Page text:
By Hollis Phelps & L. Benjamin Rolsky
Most of the commentary on the support of right-wing evangelical Christians for Trump has assumed that it is, somehow, out of the ordinary. One of the threads that supposedly runs throughout contemporary evangelicalism is an emphasis on personal piety which, in the public realm, expresses itself morally. Conservative evangelicals, we are told, care deeply about individual conduct, and that goes double for our leaders, who should be held to a higher standard.
Why, then, do conservative evangelicals continue to support Trump? As the popular religion journalist Jonathan Merritt put it during the last presidential election, “Donald Trump is immodest, arrogant, foul-mouthed, money-obsessed, thrice-married, and until recently, pro-choice. By conventional standards, evangelical Christians should despise him.”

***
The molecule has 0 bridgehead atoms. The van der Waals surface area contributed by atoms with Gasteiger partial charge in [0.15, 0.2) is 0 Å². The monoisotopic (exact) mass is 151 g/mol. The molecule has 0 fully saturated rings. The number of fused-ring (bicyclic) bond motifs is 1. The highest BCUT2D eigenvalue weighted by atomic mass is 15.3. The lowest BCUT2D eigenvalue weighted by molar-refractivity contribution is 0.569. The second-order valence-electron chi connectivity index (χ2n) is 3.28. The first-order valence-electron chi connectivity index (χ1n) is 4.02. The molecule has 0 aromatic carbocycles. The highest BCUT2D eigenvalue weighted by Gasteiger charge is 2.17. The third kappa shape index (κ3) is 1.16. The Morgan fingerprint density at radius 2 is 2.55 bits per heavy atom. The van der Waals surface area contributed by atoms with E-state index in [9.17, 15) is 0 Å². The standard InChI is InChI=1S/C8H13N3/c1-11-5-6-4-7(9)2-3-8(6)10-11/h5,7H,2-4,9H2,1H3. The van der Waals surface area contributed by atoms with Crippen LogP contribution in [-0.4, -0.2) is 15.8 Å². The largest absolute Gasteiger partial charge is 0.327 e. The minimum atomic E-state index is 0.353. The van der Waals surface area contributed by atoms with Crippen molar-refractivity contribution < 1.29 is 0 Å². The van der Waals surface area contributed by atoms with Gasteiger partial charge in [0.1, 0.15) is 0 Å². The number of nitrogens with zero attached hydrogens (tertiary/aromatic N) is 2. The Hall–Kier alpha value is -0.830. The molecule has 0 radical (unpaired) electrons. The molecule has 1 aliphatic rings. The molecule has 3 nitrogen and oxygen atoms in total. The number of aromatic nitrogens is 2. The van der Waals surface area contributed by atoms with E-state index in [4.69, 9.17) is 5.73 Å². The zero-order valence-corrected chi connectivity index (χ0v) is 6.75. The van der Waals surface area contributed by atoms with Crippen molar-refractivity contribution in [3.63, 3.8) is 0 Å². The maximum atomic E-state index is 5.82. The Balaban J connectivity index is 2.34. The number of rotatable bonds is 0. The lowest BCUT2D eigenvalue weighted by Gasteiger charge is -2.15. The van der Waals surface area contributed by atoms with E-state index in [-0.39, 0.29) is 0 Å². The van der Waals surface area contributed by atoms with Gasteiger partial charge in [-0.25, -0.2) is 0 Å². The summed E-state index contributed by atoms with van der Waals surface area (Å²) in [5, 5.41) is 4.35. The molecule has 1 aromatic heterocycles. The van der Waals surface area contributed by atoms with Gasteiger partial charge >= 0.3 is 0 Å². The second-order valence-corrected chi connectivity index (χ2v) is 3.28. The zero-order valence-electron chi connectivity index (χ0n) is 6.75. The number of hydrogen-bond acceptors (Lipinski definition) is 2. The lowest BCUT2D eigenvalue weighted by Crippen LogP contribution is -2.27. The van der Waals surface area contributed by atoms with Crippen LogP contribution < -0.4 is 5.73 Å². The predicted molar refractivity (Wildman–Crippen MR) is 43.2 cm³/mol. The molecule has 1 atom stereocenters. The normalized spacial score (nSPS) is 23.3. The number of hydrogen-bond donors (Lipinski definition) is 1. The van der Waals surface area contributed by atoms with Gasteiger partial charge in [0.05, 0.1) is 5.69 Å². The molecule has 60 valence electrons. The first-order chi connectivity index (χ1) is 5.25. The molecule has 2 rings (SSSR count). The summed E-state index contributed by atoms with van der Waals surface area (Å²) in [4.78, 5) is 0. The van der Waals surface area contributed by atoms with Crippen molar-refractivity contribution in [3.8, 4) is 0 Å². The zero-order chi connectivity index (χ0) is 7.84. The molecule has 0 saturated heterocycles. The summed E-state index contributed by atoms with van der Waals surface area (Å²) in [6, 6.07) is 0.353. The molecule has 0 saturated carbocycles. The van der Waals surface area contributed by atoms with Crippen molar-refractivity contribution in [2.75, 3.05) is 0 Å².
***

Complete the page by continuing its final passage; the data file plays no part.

The basic assumption that Trump is out of step with evangelical values continues to shape popular opinion and commentary. Just last month John Fea, a history professor at Messiah College, expressed virtually the same sentiment, noting that Trump is, “a far cry from the sort of leader white evangelicals say they admire.” Fea goes on to assess the distance between Trump and evangelical values in the same terms that Merritt does, writing that “His personal life is well out of step with Christian teachings on fidelity, honesty, humility and charity.”
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